The monograph is enormously informative in ways that are intellectually overdue. Such a range of topics and movies is difficult to summarise in review, so I will present a few standout examples. Philosophically deconstructing ontology in The Matrix in chapter four, for instance, and personal identity in Memento in chapter eight, separates this scholarly work from other pseudo-intellectual works that scratch the surface of philosophical considerations but never quite reach the core. My favourite chapter (and film discussed) is chapter seven: ‘Fate and Choice: Minority Report’. Here, Cox and Levine are at their best, and they discuss the movie with considerable gusto, striking a balance between academic jargon and informal language. Further, they bring to the fore an idea I had not earlier considered during my own viewing of the film. After a discussion on seeing into the future, and loops created by ‘rewriting’ the future, they note that the ‘PreCogs ought to see—not a murder – but an arrest’ (p.119), because they ‘do not see the future’, they ‘see a possible future’ (p.120). Indeed, if John Anderton stops crime in its tracks, crime does not occur – the arrests do. Cinematically this more accurate alternative would not be as gripping, however, this gem the authors offer – which may be obvious to some – impressed me with its lucidity.

However, there are times when Cox and Levine make bold statements that, in my opinion, cross the line into unnecessary judgment, and detract from a monograph that is otherwise encouraging of readers. For example, deciding that ‘philosophers like Kant, Hegel, Hume, Rawls, Dummett’ are not ‘real page-turners’ (p.11) takes authorial informality too far, and assumes that professional philosophers who enjoy these thinkers do not belong among the popular, mass readership of the book. It would have been in the authors’ interest, perhaps, to welcome professional philosophers into the fold in the introductory section by talking philosophy up, exposing its fascinating history, and then noting how cinematic technology now allows another medium to portray epistemological, ethical, and metaphysical ideas. The book is also dotted with condescending lines to the reader. For example, in chapter five, on the film AI and the philosophy of artificial intelligence, they write in brackets ‘(Actually, this last one’s a reply to a reply to a reply. Don’t panic. You won’t find it too hard to follow.)’ (p.86), and then again in chapter six, ‘Remember our topic is time travel (you might have forgotten)’ (p.101). This reader found such lines grating, bringing the level of thought down from the heights at which they achieved real insight into cinematic narratives.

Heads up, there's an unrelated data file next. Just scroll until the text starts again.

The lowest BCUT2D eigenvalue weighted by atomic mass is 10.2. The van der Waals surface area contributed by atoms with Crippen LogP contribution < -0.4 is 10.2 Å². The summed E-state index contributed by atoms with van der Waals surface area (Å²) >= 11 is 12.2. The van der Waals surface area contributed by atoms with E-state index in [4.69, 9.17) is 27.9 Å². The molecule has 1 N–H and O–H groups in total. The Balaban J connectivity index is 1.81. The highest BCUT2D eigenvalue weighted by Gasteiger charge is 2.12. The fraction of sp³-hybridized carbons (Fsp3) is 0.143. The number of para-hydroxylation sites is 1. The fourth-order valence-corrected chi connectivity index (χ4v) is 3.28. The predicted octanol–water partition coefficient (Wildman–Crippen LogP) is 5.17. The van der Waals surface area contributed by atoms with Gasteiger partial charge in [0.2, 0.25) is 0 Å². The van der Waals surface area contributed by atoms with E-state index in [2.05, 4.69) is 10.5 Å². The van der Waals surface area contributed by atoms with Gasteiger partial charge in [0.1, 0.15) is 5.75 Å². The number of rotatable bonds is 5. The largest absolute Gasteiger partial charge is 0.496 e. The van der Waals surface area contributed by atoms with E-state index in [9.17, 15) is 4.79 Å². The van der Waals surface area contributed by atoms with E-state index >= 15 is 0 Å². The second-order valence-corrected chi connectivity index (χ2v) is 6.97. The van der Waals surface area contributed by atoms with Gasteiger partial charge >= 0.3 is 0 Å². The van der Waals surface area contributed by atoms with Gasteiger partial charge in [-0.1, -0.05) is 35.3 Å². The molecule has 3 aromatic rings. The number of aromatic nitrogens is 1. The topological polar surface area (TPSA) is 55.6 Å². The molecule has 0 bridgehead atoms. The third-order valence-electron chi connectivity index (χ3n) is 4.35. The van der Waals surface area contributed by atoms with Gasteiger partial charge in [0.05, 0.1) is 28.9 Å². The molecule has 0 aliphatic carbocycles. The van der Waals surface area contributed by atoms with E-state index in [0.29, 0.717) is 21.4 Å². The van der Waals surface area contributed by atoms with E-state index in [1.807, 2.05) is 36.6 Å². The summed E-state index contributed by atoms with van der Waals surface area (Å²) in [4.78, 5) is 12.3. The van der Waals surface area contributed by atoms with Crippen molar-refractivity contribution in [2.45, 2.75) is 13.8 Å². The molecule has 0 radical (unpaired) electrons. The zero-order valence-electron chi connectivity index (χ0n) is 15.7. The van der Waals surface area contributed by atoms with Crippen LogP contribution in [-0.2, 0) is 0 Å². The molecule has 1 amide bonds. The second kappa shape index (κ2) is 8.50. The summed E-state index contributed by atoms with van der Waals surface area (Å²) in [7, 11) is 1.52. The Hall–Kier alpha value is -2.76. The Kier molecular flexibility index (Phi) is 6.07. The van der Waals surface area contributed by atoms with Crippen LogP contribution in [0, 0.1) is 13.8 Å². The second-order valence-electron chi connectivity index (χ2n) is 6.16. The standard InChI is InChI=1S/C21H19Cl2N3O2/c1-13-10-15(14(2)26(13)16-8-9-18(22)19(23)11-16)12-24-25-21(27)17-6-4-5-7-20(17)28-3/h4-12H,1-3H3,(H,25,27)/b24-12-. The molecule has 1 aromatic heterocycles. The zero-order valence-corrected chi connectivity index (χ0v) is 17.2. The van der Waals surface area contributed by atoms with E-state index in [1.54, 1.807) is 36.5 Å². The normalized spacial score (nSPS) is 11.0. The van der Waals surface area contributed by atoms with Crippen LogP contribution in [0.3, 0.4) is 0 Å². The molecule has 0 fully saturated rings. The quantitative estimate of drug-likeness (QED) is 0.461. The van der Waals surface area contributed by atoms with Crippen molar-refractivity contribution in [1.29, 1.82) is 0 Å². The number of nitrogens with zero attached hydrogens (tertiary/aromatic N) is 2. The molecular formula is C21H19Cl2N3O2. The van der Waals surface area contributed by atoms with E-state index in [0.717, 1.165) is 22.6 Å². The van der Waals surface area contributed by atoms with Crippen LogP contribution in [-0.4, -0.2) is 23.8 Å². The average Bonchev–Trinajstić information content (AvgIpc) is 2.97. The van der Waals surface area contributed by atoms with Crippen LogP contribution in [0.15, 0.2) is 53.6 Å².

Thinking Through Film both lightens the mood of philosophy and strengthens the resolve of film theory, finding a comfortable space within which to explore the mutual interests of both, for the benefits of both fields. It is by no means an easy task, but Cox and Levine have achieved the rare and commendable distinction of combining popularism with specialisation, discovering a common language through which both fields can speak to the intellectual moviegoer. Of interest to both film fans and philosophers, I highly recommend doing philosophy and watching movies with Cox and Levine.